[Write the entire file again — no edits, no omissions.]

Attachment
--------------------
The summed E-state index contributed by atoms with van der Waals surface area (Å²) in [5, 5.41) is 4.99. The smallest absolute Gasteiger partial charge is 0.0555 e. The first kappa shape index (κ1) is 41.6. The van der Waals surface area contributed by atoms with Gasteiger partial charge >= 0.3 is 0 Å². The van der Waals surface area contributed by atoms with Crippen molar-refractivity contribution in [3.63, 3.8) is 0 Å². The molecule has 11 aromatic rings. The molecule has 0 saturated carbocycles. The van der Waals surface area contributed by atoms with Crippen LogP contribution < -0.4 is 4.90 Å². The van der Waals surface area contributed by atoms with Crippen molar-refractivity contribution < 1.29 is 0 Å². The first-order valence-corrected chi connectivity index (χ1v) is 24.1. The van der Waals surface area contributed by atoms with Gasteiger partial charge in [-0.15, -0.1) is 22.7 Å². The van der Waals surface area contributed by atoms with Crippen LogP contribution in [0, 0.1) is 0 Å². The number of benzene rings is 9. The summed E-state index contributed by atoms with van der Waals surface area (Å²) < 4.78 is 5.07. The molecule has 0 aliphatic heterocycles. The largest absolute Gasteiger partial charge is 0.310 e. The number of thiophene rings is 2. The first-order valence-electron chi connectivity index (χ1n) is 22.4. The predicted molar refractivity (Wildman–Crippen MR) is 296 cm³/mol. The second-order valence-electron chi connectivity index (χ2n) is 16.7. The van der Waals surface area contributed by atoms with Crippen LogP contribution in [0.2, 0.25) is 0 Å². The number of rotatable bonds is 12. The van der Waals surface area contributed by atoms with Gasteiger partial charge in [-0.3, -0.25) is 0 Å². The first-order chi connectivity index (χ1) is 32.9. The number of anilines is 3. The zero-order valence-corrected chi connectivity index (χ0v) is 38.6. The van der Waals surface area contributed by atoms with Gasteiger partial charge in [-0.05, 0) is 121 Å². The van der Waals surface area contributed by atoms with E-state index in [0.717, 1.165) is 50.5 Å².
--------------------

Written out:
The summed E-state index contributed by atoms with van der Waals surface area (Å²) in [5, 5.41) is 4.99. The smallest absolute Gasteiger partial charge is 0.0555 e. The first kappa shape index (κ1) is 41.6. The van der Waals surface area contributed by atoms with Gasteiger partial charge >= 0.3 is 0 Å². The van der Waals surface area contributed by atoms with Crippen molar-refractivity contribution in [3.63, 3.8) is 0 Å². The molecule has 11 aromatic rings. The molecule has 0 saturated carbocycles. The van der Waals surface area contributed by atoms with Crippen LogP contribution < -0.4 is 4.90 Å². The van der Waals surface area contributed by atoms with Crippen molar-refractivity contribution < 1.29 is 0 Å². The first-order valence-corrected chi connectivity index (χ1v) is 24.1. The van der Waals surface area contributed by atoms with Gasteiger partial charge in [-0.15, -0.1) is 22.7 Å². The van der Waals surface area contributed by atoms with Crippen LogP contribution in [0, 0.1) is 0 Å². The number of benzene rings is 9. The summed E-state index contributed by atoms with van der Waals surface area (Å²) < 4.78 is 5.07. The molecule has 0 aliphatic heterocycles. The largest absolute Gasteiger partial charge is 0.310 e. The number of thiophene rings is 2. The first-order valence-electron chi connectivity index (χ1n) is 22.4. The predicted molar refractivity (Wildman–Crippen MR) is 296 cm³/mol. The second-order valence-electron chi connectivity index (χ2n) is 16.7. The van der Waals surface area contributed by atoms with Crippen LogP contribution in [0.2, 0.25) is 0 Å². The number of rotatable bonds is 12. The van der Waals surface area contributed by atoms with Gasteiger partial charge in [-0.3, -0.25) is 0 Å². The first-order chi connectivity index (χ1) is 32.9. The number of anilines is 3. The zero-order valence-corrected chi connectivity index (χ0v) is 38.6. The van der Waals surface area contributed by atoms with Gasteiger partial charge in [-0.05, 0) is 121 Å². The van der Waals surface area contributed by atoms with E-state index in [0.717, 1.165) is 50.5 Å².